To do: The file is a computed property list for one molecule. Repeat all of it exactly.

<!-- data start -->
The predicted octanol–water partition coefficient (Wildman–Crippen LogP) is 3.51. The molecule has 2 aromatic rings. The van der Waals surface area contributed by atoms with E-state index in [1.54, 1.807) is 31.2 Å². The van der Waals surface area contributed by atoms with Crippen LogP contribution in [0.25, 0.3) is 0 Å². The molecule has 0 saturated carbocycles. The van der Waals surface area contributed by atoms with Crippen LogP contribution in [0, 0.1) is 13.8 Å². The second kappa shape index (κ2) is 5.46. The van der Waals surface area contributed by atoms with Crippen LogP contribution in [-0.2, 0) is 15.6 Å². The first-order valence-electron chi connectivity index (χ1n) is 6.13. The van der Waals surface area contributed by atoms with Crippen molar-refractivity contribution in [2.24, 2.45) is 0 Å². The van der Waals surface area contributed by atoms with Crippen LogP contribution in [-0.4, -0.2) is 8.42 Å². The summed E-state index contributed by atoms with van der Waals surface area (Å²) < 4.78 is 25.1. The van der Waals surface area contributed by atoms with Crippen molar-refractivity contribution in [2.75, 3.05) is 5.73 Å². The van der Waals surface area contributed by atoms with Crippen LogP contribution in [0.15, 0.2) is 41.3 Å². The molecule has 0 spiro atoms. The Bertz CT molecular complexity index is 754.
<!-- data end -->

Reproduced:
The predicted octanol–water partition coefficient (Wildman–Crippen LogP) is 3.51. The molecule has 2 aromatic rings. The van der Waals surface area contributed by atoms with E-state index in [1.54, 1.807) is 31.2 Å². The van der Waals surface area contributed by atoms with Crippen LogP contribution in [0.25, 0.3) is 0 Å². The molecule has 0 saturated carbocycles. The van der Waals surface area contributed by atoms with Crippen LogP contribution in [0, 0.1) is 13.8 Å². The second kappa shape index (κ2) is 5.46. The van der Waals surface area contributed by atoms with Crippen LogP contribution in [-0.2, 0) is 15.6 Å². The first-order valence-electron chi connectivity index (χ1n) is 6.13. The van der Waals surface area contributed by atoms with Crippen molar-refractivity contribution in [2.24, 2.45) is 0 Å². The van der Waals surface area contributed by atoms with Crippen LogP contribution in [-0.4, -0.2) is 8.42 Å². The summed E-state index contributed by atoms with van der Waals surface area (Å²) < 4.78 is 25.1. The van der Waals surface area contributed by atoms with Crippen molar-refractivity contribution in [2.75, 3.05) is 5.73 Å². The van der Waals surface area contributed by atoms with Crippen LogP contribution in [0.15, 0.2) is 41.3 Å². The molecule has 0 spiro atoms. The Bertz CT molecular complexity index is 754.